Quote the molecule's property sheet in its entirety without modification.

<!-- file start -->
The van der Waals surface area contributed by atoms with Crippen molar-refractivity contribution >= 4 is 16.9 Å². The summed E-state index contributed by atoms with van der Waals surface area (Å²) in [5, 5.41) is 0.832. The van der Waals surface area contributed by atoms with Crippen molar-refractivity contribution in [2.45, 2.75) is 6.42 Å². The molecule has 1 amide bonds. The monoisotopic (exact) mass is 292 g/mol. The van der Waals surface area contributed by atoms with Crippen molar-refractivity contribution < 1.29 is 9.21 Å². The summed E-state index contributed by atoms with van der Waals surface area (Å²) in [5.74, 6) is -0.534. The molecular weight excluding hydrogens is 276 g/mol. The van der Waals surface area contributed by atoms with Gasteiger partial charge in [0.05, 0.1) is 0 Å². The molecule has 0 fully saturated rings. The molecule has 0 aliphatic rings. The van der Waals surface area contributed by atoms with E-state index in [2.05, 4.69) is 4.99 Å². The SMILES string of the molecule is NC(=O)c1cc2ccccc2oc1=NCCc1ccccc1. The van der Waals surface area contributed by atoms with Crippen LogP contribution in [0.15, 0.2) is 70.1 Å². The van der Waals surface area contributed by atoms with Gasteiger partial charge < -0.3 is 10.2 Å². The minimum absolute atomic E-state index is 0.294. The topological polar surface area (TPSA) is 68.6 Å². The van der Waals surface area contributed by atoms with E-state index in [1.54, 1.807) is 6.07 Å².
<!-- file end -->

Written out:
The van der Waals surface area contributed by atoms with Crippen molar-refractivity contribution >= 4 is 16.9 Å². The summed E-state index contributed by atoms with van der Waals surface area (Å²) in [5, 5.41) is 0.832. The van der Waals surface area contributed by atoms with Crippen molar-refractivity contribution in [2.45, 2.75) is 6.42 Å². The molecule has 1 amide bonds. The monoisotopic (exact) mass is 292 g/mol. The van der Waals surface area contributed by atoms with Crippen molar-refractivity contribution < 1.29 is 9.21 Å². The summed E-state index contributed by atoms with van der Waals surface area (Å²) in [5.74, 6) is -0.534. The molecular weight excluding hydrogens is 276 g/mol. The van der Waals surface area contributed by atoms with Gasteiger partial charge in [0.05, 0.1) is 0 Å². The molecule has 0 fully saturated rings. The molecule has 0 aliphatic rings. The van der Waals surface area contributed by atoms with E-state index in [2.05, 4.69) is 4.99 Å². The SMILES string of the molecule is NC(=O)c1cc2ccccc2oc1=NCCc1ccccc1. The van der Waals surface area contributed by atoms with Crippen LogP contribution in [0.15, 0.2) is 70.1 Å². The van der Waals surface area contributed by atoms with Gasteiger partial charge < -0.3 is 10.2 Å². The minimum absolute atomic E-state index is 0.294. The topological polar surface area (TPSA) is 68.6 Å². The van der Waals surface area contributed by atoms with E-state index in [1.54, 1.807) is 6.07 Å².